By Barry Rutenberg
Many things have changed in our industry since I became a home builder more than three decades ago. But despite the many changes, one thing has remained reliably consistent over the years: the value that the NAHB provides to builders and associates alike. Membership in the NAHB is crucial to success for everyone involved in the process of constructing new homes, no matter what their role.
At any given time, NAHB’s multi-disciplinary advocacy team is working on more than 100 issues that affect every aspect of the home building business. They range from regulatory concerns such as model codes to federal legislation, and can have a profound effect on home building, the cost of new homes, and every member’s bottom line.
Over the past year, the NAHB has focused a great deal of attention on housing finance issues. One of the most pressing concerns is an ongoing credit crunch for new construction. The NAHB has worked hard on Capitol Hill and among the regulatory agencies to ensure that capital is available, and it has created exclusive resources to help members find the funding they need.
Appraisals that don’t accurately reflect the true value of a newly constructed home and contribute to price volatility are another pressing problem. The NAHB has been working closely with regulators and the appraisal community toward major reforms in appraisal practices and oversight.
Looking to the future, the NAHB also has set out a comprehensive framework for reform of the nation’s housing finance system and is working with Congress and regulators to ensure that it provides a stable and affordable supply of credit to home builders and housing consumers.
The NAHB also monitors federal housing programs and steps in when necessary to protect members’ interests. In late 2011, for example, Congress allowed higher FHA loan limits that were in effect in 2010 and 2011 to expire. Following an intense campaign by the NAHB, the higher FHA loan limits were reinstated a short time later. Nationwide, builders would have lost thousands of new home sales in 2012 if the higher loan limits had not been reinstated.
NAHB actions related to EPA stormwater regulations resulted in significant savings for builders last year. In response to challenges by the NAHB, the EPA acknowledged that the government did not have sufficient data to support its proposed numeric limit for stormwater discharges. The EPA then withdrew the proposal, saving builders more than $1,500 per new home built in 2012.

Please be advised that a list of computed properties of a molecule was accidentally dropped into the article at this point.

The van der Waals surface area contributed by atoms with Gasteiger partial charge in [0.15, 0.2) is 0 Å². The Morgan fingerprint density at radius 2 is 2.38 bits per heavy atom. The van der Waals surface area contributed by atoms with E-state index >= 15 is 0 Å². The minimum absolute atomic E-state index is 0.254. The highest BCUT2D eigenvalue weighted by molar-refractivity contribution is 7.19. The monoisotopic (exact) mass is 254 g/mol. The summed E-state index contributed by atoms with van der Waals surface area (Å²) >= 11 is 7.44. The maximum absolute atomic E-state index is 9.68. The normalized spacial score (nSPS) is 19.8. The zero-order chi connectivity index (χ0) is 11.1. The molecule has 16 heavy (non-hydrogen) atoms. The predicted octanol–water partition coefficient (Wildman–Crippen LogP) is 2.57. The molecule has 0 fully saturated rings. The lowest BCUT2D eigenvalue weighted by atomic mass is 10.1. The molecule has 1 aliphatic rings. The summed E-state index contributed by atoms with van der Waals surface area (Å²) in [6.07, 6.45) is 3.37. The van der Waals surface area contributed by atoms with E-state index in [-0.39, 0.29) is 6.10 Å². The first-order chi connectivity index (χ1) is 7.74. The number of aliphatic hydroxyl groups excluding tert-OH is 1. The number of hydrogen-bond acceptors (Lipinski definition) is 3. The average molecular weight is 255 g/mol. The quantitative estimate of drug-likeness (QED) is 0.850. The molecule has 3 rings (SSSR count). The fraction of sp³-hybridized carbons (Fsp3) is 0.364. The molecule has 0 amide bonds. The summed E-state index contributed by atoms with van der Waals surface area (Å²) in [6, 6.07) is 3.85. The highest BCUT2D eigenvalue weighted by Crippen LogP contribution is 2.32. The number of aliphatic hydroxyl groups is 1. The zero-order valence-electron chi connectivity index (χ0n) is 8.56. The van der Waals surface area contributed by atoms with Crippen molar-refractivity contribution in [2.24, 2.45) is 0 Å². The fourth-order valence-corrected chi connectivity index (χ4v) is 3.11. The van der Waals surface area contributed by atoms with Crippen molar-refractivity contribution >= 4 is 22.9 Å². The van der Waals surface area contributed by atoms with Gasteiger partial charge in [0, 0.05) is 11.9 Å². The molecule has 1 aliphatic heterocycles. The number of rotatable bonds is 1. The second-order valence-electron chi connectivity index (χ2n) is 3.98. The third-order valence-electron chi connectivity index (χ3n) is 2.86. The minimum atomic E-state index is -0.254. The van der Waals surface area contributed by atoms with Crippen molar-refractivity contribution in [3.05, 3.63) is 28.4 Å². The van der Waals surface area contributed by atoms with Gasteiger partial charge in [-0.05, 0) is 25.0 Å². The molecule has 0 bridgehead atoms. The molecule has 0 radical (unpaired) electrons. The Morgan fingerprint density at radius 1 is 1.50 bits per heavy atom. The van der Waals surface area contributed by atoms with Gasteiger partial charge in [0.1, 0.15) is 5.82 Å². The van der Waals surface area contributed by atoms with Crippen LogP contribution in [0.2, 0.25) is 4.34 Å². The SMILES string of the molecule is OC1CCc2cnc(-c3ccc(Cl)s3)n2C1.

Assistance from staff experts on countless housing subjects ranging from legislation and regulatory concerns to legal issues, design, market trends and construction techniques is readily available to members at all times. Members also can get the latest news affecting the home building industry through the weekly Monday Morning Briefing and the biweekly Washington Update, which focuses on advocacy.
Insider opportunities at all levels of the federation, especially peer-to-peer networking, help members stand out and take the lead in our competitive industry. The NAHB also provides education programs, free webcasts, members-only online content, discounts for the International Builders’ Show, and other tools that promote professionalism and help builders and associates stay ahead. The NAHB also helps to cut operating costs with discounts on a range of products and services. One of the most popular is a $500 discount on the purchase or lease of most new GM vehicles, which saved NAHB members more than $2 million in 2012.
The NAHB also provides services and products to association executive officers to help them better serve members at the local and state levels.
The bottom line is that NAHB members get more. Membership provides more resources, more benefits, more business, and more advantages.